Russian history 28: Pskov

Pskov was the largest prigorod of Novgorod. Its population was equal to that of Novgorod and the area occupied by the city was even larger. Pskov was located on a rocky cape at the place where river Pskova merged with wide and deep river Velikaya. First it consisted only of a fortress, called detinets. Later, it was surrounded by an outer wall and some inner walls. Inside the fortress there was the main cathedral of Pskov, the St. Trinity cathedral, which had the same meaning for Pskov as the St. Sophia for Novgorod. There was a marketplace in the centre of the city. The city consisted of six self-governing "ends". The lands belonging to Pskov were small and spread in the meridional direction along the banks of river Velikaya and Chudskoye lake. Pskov had 12 prigorods. All they were fortified settlements surrounding the main city and were associated with its "ends": two prigorods for each "end".

Such network of fortifications was necessary on the western borders of Rus. Pskov faced Germans and Lithuanians and protected Novgorod and other Rus from their attacks. When trade routes connecting Rus with the Baltic sea developed, Pskov became an important trade centre. The growth of Pskov led to its independence from Novgorod in 1348, when the two cities signed a treaty in village Bolotovo. Pskov began to elect posadniks. Knyazes were appointed by Moscow. The only remaining link with Novgorod was the power of the archbishop.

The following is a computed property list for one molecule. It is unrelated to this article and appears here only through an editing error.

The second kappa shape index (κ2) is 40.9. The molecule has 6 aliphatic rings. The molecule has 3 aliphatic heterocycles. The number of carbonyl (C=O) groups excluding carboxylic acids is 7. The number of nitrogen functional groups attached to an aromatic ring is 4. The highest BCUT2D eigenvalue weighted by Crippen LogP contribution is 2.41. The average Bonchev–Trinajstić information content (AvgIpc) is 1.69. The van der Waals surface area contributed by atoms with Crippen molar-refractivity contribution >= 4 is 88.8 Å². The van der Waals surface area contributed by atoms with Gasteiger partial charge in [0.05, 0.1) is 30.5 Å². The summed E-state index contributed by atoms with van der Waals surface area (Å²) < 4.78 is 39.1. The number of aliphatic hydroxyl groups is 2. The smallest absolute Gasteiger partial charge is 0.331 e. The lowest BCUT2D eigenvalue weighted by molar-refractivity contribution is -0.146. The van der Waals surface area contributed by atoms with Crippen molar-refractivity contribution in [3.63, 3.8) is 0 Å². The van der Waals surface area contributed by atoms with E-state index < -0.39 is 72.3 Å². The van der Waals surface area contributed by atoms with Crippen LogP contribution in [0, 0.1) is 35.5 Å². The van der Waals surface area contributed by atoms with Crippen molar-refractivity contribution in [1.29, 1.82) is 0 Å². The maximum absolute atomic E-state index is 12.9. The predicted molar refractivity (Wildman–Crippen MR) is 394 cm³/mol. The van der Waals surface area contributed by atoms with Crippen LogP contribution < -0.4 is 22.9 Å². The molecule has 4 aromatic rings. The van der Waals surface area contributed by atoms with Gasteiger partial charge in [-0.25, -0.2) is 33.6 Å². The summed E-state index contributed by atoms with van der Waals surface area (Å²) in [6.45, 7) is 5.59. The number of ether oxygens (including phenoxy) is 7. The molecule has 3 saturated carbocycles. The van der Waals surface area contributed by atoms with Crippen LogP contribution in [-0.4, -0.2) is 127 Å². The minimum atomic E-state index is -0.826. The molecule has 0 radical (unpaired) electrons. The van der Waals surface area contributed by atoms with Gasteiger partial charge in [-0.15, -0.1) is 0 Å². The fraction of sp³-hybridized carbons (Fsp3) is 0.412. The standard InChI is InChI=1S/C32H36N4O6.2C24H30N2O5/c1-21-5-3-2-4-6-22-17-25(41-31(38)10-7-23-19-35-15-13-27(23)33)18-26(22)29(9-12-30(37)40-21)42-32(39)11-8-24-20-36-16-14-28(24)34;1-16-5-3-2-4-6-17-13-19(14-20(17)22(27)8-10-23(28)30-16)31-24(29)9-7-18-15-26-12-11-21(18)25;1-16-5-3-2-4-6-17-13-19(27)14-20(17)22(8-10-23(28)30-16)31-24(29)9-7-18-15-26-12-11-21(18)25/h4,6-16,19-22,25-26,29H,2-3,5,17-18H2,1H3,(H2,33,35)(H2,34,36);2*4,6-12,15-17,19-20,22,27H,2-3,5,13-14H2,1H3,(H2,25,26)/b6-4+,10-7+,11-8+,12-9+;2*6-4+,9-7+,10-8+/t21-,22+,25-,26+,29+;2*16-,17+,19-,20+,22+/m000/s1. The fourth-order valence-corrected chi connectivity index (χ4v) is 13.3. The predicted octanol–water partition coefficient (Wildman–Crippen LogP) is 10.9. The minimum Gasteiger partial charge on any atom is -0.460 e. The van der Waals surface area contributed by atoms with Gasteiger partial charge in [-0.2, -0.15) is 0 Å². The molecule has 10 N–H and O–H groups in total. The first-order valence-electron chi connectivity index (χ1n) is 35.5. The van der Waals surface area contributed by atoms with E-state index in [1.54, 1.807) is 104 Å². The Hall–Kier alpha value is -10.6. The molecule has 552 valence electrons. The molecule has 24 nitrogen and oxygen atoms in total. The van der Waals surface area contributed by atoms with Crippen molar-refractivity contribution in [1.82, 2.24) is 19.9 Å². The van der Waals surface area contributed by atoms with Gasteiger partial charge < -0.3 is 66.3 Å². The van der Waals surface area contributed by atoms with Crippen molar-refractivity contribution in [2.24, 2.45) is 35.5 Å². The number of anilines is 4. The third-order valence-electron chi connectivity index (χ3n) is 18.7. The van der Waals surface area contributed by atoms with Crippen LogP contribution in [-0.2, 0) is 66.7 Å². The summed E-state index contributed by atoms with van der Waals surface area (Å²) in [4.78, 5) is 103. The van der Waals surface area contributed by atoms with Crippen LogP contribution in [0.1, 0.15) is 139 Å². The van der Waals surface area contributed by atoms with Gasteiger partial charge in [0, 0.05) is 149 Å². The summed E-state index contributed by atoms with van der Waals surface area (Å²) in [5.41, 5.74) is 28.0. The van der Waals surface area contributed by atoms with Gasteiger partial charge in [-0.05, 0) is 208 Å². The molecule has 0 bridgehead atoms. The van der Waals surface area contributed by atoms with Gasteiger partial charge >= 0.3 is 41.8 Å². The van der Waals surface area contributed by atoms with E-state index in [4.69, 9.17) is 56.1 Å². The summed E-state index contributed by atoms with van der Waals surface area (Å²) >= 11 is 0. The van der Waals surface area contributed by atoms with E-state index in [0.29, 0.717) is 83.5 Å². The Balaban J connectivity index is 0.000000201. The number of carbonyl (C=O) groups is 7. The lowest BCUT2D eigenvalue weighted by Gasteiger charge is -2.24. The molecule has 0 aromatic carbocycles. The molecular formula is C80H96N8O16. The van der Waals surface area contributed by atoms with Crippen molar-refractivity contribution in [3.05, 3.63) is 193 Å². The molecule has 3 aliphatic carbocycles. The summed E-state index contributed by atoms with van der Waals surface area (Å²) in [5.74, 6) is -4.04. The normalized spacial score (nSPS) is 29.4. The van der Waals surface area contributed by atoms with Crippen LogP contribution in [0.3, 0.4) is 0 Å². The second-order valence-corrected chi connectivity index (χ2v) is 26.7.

The political system of Pskov was similar to that of Novgorod, but the social classes were not divided by the gap as wide as in Novgorod. So, the social landscape was much more peaceful. Boyars were not too rich and the chern' was not hopelessly poor. The political features specefic for Pskov were defined by the code of law called Pskovskaya sudnaya gramota, which substituted Russkaya pravda in Pskov.

The most respected knyazes of Pskov were Vsevolod-Gavriil Mstislavich, exiled from Novgorod, and knyaz Dovmont, who fled from Lithuania to Rus and defended Pskov from the enemies from the West. Both are buried in the St. Trinity cathedral. Both of them ruled in the times when the city was not independent yet, but they were autonomous in their actions and decisions. In the later years, the knyazes were sent to Pskov from Moscow and were simply the deputies of the grand prince.

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